Ten Words That Used To Mean Something Very Different
But First, Tell Me This:
What gets on on your nerves more?
Today, a bully is a negative thing. We call people bullies who are always picking on others. It can mean teasing or even refer to beating up.
But in the past, the word bully wasn't necessarily bad. 'Bully for you!' was an expression meaning 'good for you!'. 'Bully' was also an adjective placed before a noun to emphasize its awesomeness. "Bully good' would mean 'exceptionally good.'
This Is A Bully Race!
You may be wondering why I'm using such an inappropriate word in my article, but the truth is that the word ejaculate was far from inappropriate fifty to one hundred years ago. In fact, it was a word used instead of 'exclaim' or 'shout.'
"That's crazy," you ejaculated, when you heard of the origin of this word.
Awesome has also drastically changed meanings. Now we usually use it in this sort of context: "Awesome hat, dude!" But several decades ago, awesome meant something entirely different.
"There was an awesome lightning storm last night," you might have said if you lived in the time of corsets. And you wouldn't have meant that it was a cool lightning storm. You would have meant a fearful, awe-inspiring storm. Awesome used to be the synonym of awful.
And if you lived in the time of the Nazis, you might have said, "The Nazis are awesome!" (And it wouldn't have been a compliment, either.)
Similarly to awesome, awful used to mean the opposite. But contrary to awesome, people used to say awful and mean full of awe, rather than simply terrible. Isn't it strange how these two words have always had opposing meanings--and have both switched their definitions so they now mean the polar opposite of what they used to?
So to clarify, while awesome used to mean awful, awful used to mean awesome. Confusing.
Anyway, you might once have said, "Your hat is pretty awful." To which I would have answered, "Thanks!"
'Your Hat is Awful.' 'Thanks!'
Jane is nice. Rather stupid and slow, you know, but we like her anyway. She's, uhm, yeah, nice.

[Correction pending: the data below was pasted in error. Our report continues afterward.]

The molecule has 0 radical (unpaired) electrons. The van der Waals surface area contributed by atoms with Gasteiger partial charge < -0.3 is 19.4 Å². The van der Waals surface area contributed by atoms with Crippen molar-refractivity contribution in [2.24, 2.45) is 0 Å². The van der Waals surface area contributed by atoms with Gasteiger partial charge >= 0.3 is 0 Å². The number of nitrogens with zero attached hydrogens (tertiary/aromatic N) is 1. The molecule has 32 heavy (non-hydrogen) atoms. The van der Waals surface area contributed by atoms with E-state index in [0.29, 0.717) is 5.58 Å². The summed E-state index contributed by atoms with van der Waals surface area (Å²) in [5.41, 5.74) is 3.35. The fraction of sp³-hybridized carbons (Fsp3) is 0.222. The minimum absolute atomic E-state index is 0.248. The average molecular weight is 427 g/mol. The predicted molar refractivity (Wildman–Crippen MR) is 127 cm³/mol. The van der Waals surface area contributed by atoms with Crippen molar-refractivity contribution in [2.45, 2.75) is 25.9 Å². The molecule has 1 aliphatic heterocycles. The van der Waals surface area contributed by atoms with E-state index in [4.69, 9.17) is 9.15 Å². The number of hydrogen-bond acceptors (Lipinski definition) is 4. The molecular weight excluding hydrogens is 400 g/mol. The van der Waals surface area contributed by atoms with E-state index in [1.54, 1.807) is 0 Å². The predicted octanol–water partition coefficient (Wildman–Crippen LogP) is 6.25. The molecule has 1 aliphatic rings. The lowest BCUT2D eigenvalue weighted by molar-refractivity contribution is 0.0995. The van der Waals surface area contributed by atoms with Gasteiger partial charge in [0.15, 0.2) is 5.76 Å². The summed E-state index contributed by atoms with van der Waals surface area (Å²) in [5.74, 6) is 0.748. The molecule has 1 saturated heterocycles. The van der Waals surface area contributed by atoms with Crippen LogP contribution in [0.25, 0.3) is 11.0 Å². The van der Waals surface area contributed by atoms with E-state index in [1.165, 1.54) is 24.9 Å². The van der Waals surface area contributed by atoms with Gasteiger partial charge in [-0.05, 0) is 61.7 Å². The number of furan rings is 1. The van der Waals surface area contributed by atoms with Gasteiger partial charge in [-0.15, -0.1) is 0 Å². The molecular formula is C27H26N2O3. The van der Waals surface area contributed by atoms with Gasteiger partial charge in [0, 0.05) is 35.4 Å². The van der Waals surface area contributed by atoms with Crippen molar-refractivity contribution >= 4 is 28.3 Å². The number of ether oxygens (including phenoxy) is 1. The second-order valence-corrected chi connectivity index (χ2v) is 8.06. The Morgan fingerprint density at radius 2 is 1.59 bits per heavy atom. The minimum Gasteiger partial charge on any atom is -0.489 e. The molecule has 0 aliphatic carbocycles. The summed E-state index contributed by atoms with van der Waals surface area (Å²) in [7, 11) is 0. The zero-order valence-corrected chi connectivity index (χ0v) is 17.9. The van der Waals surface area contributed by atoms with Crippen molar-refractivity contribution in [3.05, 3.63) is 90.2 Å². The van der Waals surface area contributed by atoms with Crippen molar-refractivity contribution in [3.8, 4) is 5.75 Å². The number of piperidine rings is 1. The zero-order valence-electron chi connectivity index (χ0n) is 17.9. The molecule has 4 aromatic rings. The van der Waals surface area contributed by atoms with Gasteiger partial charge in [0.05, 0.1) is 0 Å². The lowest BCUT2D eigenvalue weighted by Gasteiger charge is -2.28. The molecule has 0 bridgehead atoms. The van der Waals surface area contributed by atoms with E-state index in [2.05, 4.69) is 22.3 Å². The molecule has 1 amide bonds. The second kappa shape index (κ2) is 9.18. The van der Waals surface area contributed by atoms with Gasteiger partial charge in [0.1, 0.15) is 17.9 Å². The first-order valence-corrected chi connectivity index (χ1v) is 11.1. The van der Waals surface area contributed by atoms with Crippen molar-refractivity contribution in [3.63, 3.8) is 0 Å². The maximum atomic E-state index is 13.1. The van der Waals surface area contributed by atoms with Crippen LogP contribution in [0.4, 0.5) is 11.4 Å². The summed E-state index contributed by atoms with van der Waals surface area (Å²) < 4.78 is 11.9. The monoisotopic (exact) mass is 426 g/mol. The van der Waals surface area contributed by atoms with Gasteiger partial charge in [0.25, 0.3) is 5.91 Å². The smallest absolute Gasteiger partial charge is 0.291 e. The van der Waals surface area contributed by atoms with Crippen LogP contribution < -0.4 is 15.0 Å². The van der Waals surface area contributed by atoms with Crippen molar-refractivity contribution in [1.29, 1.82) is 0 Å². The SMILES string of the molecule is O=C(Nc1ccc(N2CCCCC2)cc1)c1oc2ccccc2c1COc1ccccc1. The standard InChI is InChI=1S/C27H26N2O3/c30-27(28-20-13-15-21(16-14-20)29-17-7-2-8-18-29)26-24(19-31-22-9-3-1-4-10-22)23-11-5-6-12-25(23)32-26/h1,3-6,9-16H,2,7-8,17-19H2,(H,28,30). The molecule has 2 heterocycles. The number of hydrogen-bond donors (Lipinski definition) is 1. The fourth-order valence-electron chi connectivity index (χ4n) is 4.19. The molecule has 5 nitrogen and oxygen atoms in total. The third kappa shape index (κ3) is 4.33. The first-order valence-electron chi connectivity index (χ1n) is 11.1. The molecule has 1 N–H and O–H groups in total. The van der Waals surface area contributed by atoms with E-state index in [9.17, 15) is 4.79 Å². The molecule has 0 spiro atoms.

No, I'm not being sarcastic. Stupidity used to be the actual definition of niceness. So the next time you don't want to hurt someone's feelings when they ask you what you think about them, go ahead and call them nice. No, you're not lying. You're just telling them the truth.
'You're Nice. There, I Said It.'
Here's another word that might surprise you. Did you know lame, as in, 'you're so lame at this video game', used to mean physically handicapped? Back in the days (less than a century ago) when a broken leg could get you branded a 'cripple' for life, the word 'lame' was seen as a kind alternative.
'Hey, you should pay a visit to the lame girl next door. Then you'll have done your charity for the month.'
The Lame Girl Sits Pensively, Wishes She Weren't Always Referred To As The Lame Girl
Another word that's not used in polite society today, but which once was, the hussy used to be a synonym for 'housewife.'
"I'm the man of the house, and my wife is the hussy."
"Come on, now, don't call her that."
'My Wife the Hussy'
Today, to quell means to suppress, end, or subdue something, like a fire, feelings or a rebellion (it's pretty vague.)
Back in the violent days of yore, though, to quell meant to kill something. That was it.
'Say, Bob, did you see Jo?'
'I did. I quelled him.'
'Did you? And that means you--'
'I quelled him.'
'I see. So you--'
'I quelled him.'
Zip. Zilch. Nada. Zero. And that's to quell, folks.
This isn't the male equivalent to gal or girl. Rather, it's an eponym based off the name of Guy Fawkes, who tried and failed to blow up Parliament in 1605. People would burn his effigy, aka, a 'Guy Fawkes', which became shortened to 'guy'. This later become known as a scary figure.
'What's all that white face paint? You look like a guy!'
"Relax, it's for Halloween.'
Eventually, in the United States, it came to refer to men in general.
'Hello-o-o Down There? Are You A Scary Guy? Or A Human Being?'
Nope, a spinster didn't actually always mean an old, married woman. In fact, it used to refer to a woman who spun. This one actually makes sense.
'Hey Bob, where I can find you wife, the spinster?'
'Oh, at our marital home, at the spinning wheel.'